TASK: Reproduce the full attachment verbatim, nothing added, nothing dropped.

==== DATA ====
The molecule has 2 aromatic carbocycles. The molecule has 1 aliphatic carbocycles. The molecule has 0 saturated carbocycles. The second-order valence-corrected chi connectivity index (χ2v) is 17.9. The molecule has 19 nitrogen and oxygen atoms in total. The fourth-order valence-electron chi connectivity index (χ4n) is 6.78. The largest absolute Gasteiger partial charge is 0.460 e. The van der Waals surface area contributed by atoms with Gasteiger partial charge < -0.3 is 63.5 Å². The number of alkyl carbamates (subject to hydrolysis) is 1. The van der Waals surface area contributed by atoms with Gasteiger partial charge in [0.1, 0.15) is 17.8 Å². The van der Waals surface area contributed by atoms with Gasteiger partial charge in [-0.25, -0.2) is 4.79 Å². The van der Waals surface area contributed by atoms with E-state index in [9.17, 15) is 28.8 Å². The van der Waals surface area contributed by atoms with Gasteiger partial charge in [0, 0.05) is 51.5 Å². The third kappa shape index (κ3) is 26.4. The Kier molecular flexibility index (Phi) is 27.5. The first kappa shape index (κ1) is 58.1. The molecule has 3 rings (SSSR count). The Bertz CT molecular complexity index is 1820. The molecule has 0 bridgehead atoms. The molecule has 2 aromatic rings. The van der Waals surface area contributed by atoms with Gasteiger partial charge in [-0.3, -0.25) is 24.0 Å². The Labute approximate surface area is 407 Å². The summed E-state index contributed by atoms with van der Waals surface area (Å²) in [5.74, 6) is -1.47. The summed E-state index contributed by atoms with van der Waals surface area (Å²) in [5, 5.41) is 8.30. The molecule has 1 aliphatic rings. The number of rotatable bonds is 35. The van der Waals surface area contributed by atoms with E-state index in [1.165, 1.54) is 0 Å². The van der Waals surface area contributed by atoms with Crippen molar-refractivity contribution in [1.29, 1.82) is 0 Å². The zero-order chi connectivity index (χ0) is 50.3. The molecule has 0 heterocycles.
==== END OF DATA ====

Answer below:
The molecule has 2 aromatic carbocycles. The molecule has 1 aliphatic carbocycles. The molecule has 0 saturated carbocycles. The second-order valence-corrected chi connectivity index (χ2v) is 17.9. The molecule has 19 nitrogen and oxygen atoms in total. The fourth-order valence-electron chi connectivity index (χ4n) is 6.78. The largest absolute Gasteiger partial charge is 0.460 e. The van der Waals surface area contributed by atoms with Gasteiger partial charge < -0.3 is 63.5 Å². The number of alkyl carbamates (subject to hydrolysis) is 1. The van der Waals surface area contributed by atoms with Gasteiger partial charge in [0.1, 0.15) is 17.8 Å². The van der Waals surface area contributed by atoms with Gasteiger partial charge in [-0.25, -0.2) is 4.79 Å². The van der Waals surface area contributed by atoms with E-state index in [9.17, 15) is 28.8 Å². The van der Waals surface area contributed by atoms with Gasteiger partial charge in [0, 0.05) is 51.5 Å². The third kappa shape index (κ3) is 26.4. The Kier molecular flexibility index (Phi) is 27.5. The first kappa shape index (κ1) is 58.1. The molecule has 3 rings (SSSR count). The Bertz CT molecular complexity index is 1820. The molecule has 0 bridgehead atoms. The molecule has 2 aromatic rings. The van der Waals surface area contributed by atoms with Gasteiger partial charge in [-0.3, -0.25) is 24.0 Å². The Labute approximate surface area is 407 Å². The summed E-state index contributed by atoms with van der Waals surface area (Å²) in [5.74, 6) is -1.47. The summed E-state index contributed by atoms with van der Waals surface area (Å²) in [5, 5.41) is 8.30. The molecule has 1 aliphatic rings. The number of rotatable bonds is 35. The van der Waals surface area contributed by atoms with E-state index in [1.165, 1.54) is 0 Å². The van der Waals surface area contributed by atoms with Crippen molar-refractivity contribution in [1.29, 1.82) is 0 Å². The zero-order chi connectivity index (χ0) is 50.3. The molecule has 0 heterocycles.